It may suit aesthetes of Arsène Wenger's persuasion to see Sam Allardyce portrayed as a dinosaur, but the Blackburn manager is not alone in fearing that football is in danger of becoming "a game for pansies". On that point, Steve Bruce, the manager of Sunderland, is ready to stand shoulder-to-shoulder with Wenger's bête noire, even though his striker, Kenwyne Jones, faces a three-match ban after his dismissal against West Ham.
Bruce condemned Jones as "stupid" for the retaliatory push on defender Hérita Ilunga that left referee Andre Marriner with little alternative but to send him off. But he felt that Ilunga ought to have been punished with equal severity for what he saw as bringing a man's game into disrepute.
Ilunga fell down clutching his face in response to Jones's supposed assault, prompting West Ham's medical staff to rush to his aid with ice packs, only for him to resume after a few minutes, according to Bruce, without a mark.
"If it was one of my players behaving like that I would have been embarrassed," Bruce said. "Kenwyne pushed him and I can't defend that because he was stupid. But to go down as if he was poleaxed.... I hope he feels good about himself when he watches it. I'm embarrassed by his actions." Such behaviour, Bruce feels, is liable to distort a referee's judgment and Marriner had his sympathy. "The referees have got a difficult enough job without this sort of carry-on, the diving and trying to get people sent off," he said. "But people want endeavour and commitment because that is what makes the Premier League a spectacle."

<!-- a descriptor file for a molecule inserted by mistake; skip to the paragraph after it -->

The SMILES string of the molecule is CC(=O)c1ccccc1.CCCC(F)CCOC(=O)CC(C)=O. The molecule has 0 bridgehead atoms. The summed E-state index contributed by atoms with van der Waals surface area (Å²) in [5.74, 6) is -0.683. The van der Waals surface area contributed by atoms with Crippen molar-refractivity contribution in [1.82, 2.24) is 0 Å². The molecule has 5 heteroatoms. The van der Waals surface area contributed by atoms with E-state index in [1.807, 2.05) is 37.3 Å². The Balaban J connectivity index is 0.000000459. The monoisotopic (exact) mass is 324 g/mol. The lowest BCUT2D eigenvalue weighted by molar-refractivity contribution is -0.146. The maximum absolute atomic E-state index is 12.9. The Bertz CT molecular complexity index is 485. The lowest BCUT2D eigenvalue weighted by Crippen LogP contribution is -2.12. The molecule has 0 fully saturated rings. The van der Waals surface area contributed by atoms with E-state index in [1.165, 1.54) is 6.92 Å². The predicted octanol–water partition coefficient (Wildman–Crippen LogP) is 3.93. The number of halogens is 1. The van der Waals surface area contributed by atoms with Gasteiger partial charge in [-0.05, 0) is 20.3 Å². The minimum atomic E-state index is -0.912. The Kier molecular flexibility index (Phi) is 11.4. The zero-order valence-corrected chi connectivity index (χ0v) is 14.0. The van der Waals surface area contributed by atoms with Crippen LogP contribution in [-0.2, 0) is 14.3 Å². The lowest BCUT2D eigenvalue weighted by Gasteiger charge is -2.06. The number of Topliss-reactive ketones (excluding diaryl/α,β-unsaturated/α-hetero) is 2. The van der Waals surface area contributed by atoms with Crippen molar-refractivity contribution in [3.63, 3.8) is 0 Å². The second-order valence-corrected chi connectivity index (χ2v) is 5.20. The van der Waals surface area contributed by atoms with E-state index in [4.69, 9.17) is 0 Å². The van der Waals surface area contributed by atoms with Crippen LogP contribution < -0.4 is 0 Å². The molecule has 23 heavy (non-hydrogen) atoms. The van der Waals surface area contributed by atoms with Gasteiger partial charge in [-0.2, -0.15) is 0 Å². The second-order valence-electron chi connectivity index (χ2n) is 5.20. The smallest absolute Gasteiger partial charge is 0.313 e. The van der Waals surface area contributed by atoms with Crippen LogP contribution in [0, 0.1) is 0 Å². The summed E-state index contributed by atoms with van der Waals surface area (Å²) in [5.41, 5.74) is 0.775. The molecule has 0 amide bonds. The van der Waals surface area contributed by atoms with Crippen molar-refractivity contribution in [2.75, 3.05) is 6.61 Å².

Endeavour and commitment were in abundance here, particularly from Sunderland, who went two down as the excellent Jack Collison set up Guillermo Franco for his first West Ham goal and then Carlton Cole scored. Andy Reid's expertly struck free-kick gave Sunderland a lifeline which they grasped despite the loss of Jones before half-time. Keiran Richardson scored a deserved equaliser and Sunderland would have won had Darren Bent, otherwise superb, not fallen short with his finishing.
West Ham, who had Radoslav Kovac sent off for a second yellow, felt they had squandered an opportunity, prompting Gianfranco Zola, a manager most would place in the aesthetes' camp, to expose himself as not quite so pure. He said: "We were in control and we let them back in. We have to be a bit more cynical." Ilunga's behaviour was not, you hope, what he had in mind.
Sunderland (4-4-2): Gordon; Da Silva, Nosworthy, Turner, Richardson; Malbranque (McCartney 81), Henderson, Cana, Reid; Jones, Bent. Substitutes not used: Fulop (gk), Ferdinand, Bardsley, Healy, Meyler, Murphy.
West Ham United (4-4-2); Green; Spector, Tomkins, Upson, Ilunga; Behrami (Diamanti 67), Noble, Kovac, Collison; Franco (Hines 72), Cole. Substitutes not used: Kurucz (gk) Gabbidon, Jimenez, Faubert, Stanislas.
Referee: A Marriner (West Midlands).
Bookings: Sunderland: Cana, Bent, Turner. West Ham: Kovac, Ilunga, Cole.
Sent-off: Sunderland: Jones (45). West Ham: Kovac (87)
Man of the match: Bent.Reuse content